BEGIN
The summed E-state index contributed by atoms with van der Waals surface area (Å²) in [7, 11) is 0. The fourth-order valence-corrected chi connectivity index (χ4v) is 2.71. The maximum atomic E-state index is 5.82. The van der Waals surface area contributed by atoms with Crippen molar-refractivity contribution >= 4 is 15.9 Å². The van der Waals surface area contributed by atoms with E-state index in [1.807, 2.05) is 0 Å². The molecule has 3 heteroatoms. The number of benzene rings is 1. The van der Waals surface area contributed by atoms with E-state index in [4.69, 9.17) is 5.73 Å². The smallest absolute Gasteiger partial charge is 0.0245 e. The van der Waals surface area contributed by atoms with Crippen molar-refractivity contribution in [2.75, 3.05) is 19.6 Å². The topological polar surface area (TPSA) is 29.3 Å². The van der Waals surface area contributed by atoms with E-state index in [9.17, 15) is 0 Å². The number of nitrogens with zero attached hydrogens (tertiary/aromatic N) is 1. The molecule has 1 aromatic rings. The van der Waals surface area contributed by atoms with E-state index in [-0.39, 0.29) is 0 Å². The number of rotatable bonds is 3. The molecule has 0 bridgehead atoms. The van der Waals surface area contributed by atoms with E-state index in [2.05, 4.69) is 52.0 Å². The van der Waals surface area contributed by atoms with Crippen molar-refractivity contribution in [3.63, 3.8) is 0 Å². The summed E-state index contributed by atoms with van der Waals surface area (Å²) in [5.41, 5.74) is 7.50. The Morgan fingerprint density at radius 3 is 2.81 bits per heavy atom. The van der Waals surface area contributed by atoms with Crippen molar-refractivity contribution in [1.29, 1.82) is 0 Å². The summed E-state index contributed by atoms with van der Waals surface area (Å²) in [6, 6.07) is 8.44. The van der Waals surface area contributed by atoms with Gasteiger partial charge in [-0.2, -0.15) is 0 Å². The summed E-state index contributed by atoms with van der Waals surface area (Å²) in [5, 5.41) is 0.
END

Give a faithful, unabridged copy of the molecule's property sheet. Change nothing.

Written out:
The summed E-state index contributed by atoms with van der Waals surface area (Å²) in [7, 11) is 0. The fourth-order valence-corrected chi connectivity index (χ4v) is 2.71. The maximum atomic E-state index is 5.82. The van der Waals surface area contributed by atoms with Crippen molar-refractivity contribution >= 4 is 15.9 Å². The van der Waals surface area contributed by atoms with E-state index in [1.807, 2.05) is 0 Å². The molecule has 3 heteroatoms. The number of benzene rings is 1. The van der Waals surface area contributed by atoms with E-state index in [4.69, 9.17) is 5.73 Å². The smallest absolute Gasteiger partial charge is 0.0245 e. The van der Waals surface area contributed by atoms with Crippen molar-refractivity contribution in [2.75, 3.05) is 19.6 Å². The topological polar surface area (TPSA) is 29.3 Å². The van der Waals surface area contributed by atoms with E-state index in [9.17, 15) is 0 Å². The number of nitrogens with zero attached hydrogens (tertiary/aromatic N) is 1. The molecule has 1 aromatic rings. The van der Waals surface area contributed by atoms with E-state index in [-0.39, 0.29) is 0 Å². The number of rotatable bonds is 3. The molecule has 0 bridgehead atoms. The van der Waals surface area contributed by atoms with E-state index in [2.05, 4.69) is 52.0 Å². The van der Waals surface area contributed by atoms with Crippen molar-refractivity contribution in [3.63, 3.8) is 0 Å². The summed E-state index contributed by atoms with van der Waals surface area (Å²) in [5.41, 5.74) is 7.50. The Morgan fingerprint density at radius 3 is 2.81 bits per heavy atom. The van der Waals surface area contributed by atoms with Crippen molar-refractivity contribution in [1.29, 1.82) is 0 Å². The summed E-state index contributed by atoms with van der Waals surface area (Å²) in [6, 6.07) is 8.44. The van der Waals surface area contributed by atoms with Gasteiger partial charge in [-0.2, -0.15) is 0 Å². The summed E-state index contributed by atoms with van der Waals surface area (Å²) in [5, 5.41) is 0.